We’ve had some rain already this Fall and I was prepared with this gorgeous laminated cotton to sew a raincoat for Olivia. Actually, I think with a roll of the sleeves, all of the girls can wear it. I’ve had the laminated cotton for almost a year, but was nervous to sew with it because I don’t have a Teflon foot for my sewing machine. After getting into the jacket sewing spirit with all of the 5&10 Designs sewing, I worked up the nerve to cut into the laminated cotton and this raincoat turned out so beautifully!
It’s lined with the softest polka dot flannel and finished with pearl snaps. I included inseam pockets made of flannel also. We don’t usually have really heavy downpour so I’m hoping the flannel just inside the sleeve hem and the pockets doesn’t become a wet problem (obviously, you’d want the sleeves rolled down, but we wanted to show off the flannel in the pictures). You could add flaps over your pockets and facings to the sleeves if you’re in a location with a lot of rain. I did use the laminate for the front and hood facings and love the way the jacket looks!
The girls just crawl into the flannel lining – it’s so warm and yummy – makes the prospect of putting on a crinkly raincoat much more inviting, don’t you think?
The fabric is laminated cotton “Who’s that Girl?” by Robert Kauffman. The Parisian street scene print is absolutely gorgeous! I used the regular cotton on some projects previously – like this sleeveless peasant dress and this throw pillow. The polka dot flannel lining is also Robert Kauffman and the polka dots really just add some sunshine to the rainy day!
A couple tips for sewing the laminated cotton without special attachments.
1. Lengthen your stitches a bit.
2. Don’t use pins where the holes will show on the finished jacket.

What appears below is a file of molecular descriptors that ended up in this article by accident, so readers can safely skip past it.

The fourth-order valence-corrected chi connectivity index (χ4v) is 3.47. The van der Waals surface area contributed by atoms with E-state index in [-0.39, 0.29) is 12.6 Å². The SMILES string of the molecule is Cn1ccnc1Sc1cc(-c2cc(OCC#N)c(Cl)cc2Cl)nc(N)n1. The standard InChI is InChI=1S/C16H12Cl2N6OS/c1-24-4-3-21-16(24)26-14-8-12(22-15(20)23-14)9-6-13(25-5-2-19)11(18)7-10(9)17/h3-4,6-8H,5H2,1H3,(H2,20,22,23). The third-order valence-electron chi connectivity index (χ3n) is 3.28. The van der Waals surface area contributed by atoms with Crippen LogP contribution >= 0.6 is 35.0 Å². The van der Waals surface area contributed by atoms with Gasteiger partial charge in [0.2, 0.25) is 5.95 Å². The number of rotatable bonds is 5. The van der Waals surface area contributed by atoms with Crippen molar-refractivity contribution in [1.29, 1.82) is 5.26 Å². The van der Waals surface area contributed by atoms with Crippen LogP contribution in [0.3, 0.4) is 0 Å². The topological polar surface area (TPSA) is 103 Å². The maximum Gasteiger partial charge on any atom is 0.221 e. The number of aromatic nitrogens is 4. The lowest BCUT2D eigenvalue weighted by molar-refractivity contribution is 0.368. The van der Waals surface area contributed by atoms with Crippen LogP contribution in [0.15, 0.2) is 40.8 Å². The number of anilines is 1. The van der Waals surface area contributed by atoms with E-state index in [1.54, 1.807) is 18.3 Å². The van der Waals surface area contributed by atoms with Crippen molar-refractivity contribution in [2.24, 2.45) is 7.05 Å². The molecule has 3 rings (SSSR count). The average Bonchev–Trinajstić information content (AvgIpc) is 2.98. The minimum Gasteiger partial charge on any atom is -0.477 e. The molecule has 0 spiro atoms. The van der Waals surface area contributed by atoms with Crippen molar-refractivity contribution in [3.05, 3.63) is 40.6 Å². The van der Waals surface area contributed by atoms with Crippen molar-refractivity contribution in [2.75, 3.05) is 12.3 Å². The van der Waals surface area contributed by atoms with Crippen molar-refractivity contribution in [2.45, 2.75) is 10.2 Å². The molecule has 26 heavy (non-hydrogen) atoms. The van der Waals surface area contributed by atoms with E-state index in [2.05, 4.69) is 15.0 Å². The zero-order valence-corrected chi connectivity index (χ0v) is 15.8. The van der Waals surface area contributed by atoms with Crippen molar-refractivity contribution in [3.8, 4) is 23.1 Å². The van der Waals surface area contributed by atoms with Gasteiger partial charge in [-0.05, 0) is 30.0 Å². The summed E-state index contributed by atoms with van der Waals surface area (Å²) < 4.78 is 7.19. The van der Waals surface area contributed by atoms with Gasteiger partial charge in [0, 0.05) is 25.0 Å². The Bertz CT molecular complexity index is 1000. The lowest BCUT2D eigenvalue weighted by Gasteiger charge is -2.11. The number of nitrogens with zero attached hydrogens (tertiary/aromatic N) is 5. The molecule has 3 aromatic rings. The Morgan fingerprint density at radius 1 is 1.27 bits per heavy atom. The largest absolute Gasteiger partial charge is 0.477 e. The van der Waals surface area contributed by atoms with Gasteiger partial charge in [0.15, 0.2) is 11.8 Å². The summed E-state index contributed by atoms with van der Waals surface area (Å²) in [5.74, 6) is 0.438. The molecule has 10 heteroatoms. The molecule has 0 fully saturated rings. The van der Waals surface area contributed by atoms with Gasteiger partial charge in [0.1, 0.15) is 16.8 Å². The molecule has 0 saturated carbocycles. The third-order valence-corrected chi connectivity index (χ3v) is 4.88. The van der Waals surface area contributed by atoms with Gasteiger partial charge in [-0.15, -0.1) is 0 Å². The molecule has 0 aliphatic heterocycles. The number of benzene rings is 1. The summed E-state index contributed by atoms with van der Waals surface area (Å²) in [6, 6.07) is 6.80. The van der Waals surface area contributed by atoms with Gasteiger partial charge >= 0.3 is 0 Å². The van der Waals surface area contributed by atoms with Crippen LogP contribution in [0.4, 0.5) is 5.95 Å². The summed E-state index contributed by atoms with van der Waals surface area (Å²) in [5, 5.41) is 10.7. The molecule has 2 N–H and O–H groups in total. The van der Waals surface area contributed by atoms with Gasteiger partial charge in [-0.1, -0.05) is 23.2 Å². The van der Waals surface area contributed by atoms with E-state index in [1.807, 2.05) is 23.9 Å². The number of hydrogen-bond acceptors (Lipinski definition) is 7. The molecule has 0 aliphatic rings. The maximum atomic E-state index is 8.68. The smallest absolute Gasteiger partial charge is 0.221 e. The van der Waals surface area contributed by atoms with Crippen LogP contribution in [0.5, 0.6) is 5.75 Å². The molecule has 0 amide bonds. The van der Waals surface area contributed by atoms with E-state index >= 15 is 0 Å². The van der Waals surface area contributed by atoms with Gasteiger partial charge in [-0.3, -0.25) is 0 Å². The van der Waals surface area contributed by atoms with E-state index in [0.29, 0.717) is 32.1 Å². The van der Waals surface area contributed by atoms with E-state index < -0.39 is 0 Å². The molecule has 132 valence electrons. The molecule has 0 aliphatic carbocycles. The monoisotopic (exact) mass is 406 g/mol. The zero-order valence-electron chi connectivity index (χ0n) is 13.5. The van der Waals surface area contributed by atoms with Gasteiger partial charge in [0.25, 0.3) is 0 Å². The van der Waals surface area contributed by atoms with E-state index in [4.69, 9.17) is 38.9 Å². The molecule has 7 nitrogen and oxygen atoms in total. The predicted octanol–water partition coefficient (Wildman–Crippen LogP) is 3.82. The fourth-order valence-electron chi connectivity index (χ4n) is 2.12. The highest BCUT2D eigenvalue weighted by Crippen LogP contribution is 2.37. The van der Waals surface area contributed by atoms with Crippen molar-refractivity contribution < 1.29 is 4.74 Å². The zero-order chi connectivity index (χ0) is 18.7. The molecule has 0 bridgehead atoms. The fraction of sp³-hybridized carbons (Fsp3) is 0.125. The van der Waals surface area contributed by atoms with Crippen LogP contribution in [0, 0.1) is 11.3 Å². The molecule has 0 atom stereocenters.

3. Sew with the lining fabric against your presser foot as much as possible as this is where the laminate gets stuck feeding through your machine.
4. To topstich on the laminate (which is essential for getting a nice crisp edge around the hood, down the front seams, and around the hems) – insert a strip of regular tissue paper between the fabric and the presser foot. You’ll sew through both and the foot will glide right over the laminate.
Once you’re done stitching, gently and slowly tear away the tissue paper. It’s almost like tearing perforated paper, just be careful not to pull too hard on the stitching.
I used the 5&10 Designs Volume 2 pattern for the raincoat. It’s the basic coat – Look No. 1 – including the hood – I added a few inches to the longer length to make a raincoat that would come down to mid-thigh area. This is a quick sew! Cutting out the facings takes a little time, but other than that, you’re just sewing together the the sleeves and bodice and attaching the hood – nothing too fancy! I’m going to be brave and make the other girls raincoats, too. Everyone loves a new raincoat! Delia and Jessica sewed up raincoats for their kiddos too! Click on the pics below to go see theirs!